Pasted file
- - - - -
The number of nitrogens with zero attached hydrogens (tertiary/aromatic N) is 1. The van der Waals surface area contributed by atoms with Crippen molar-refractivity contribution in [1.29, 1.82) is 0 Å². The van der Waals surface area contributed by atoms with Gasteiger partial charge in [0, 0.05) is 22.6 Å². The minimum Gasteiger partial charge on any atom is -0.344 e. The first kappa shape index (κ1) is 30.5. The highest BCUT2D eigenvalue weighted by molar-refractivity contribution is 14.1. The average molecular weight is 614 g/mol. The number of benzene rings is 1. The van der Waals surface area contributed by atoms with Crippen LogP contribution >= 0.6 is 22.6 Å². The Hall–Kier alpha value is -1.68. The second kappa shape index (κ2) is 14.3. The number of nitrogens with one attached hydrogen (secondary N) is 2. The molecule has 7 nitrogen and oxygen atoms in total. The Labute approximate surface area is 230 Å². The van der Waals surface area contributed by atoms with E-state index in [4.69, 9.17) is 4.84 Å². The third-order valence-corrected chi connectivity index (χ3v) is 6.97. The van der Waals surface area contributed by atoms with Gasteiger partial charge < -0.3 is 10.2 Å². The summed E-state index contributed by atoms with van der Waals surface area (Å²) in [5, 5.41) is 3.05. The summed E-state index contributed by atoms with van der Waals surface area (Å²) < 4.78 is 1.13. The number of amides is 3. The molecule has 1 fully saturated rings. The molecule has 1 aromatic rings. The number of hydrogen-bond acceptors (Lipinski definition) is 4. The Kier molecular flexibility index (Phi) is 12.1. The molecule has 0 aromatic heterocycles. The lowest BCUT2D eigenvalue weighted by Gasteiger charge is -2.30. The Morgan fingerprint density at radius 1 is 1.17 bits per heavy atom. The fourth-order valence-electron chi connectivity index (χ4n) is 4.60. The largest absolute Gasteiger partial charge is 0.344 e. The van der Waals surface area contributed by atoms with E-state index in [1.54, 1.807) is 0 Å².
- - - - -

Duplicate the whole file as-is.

The number of nitrogens with zero attached hydrogens (tertiary/aromatic N) is 1. The van der Waals surface area contributed by atoms with Crippen molar-refractivity contribution in [1.29, 1.82) is 0 Å². The van der Waals surface area contributed by atoms with Gasteiger partial charge in [0, 0.05) is 22.6 Å². The minimum Gasteiger partial charge on any atom is -0.344 e. The first kappa shape index (κ1) is 30.5. The highest BCUT2D eigenvalue weighted by molar-refractivity contribution is 14.1. The average molecular weight is 614 g/mol. The number of benzene rings is 1. The van der Waals surface area contributed by atoms with Crippen LogP contribution >= 0.6 is 22.6 Å². The Hall–Kier alpha value is -1.68. The second kappa shape index (κ2) is 14.3. The number of nitrogens with one attached hydrogen (secondary N) is 2. The molecule has 7 nitrogen and oxygen atoms in total. The Labute approximate surface area is 230 Å². The van der Waals surface area contributed by atoms with E-state index in [4.69, 9.17) is 4.84 Å². The third-order valence-corrected chi connectivity index (χ3v) is 6.97. The van der Waals surface area contributed by atoms with Gasteiger partial charge < -0.3 is 10.2 Å². The summed E-state index contributed by atoms with van der Waals surface area (Å²) in [5, 5.41) is 3.05. The summed E-state index contributed by atoms with van der Waals surface area (Å²) < 4.78 is 1.13. The number of amides is 3. The molecule has 1 fully saturated rings. The molecule has 1 aromatic rings. The number of hydrogen-bond acceptors (Lipinski definition) is 4. The Kier molecular flexibility index (Phi) is 12.1. The molecule has 0 aromatic heterocycles. The lowest BCUT2D eigenvalue weighted by Gasteiger charge is -2.30. The Morgan fingerprint density at radius 1 is 1.17 bits per heavy atom. The fourth-order valence-electron chi connectivity index (χ4n) is 4.60. The largest absolute Gasteiger partial charge is 0.344 e. The van der Waals surface area contributed by atoms with E-state index in [1.54, 1.807) is 0 Å².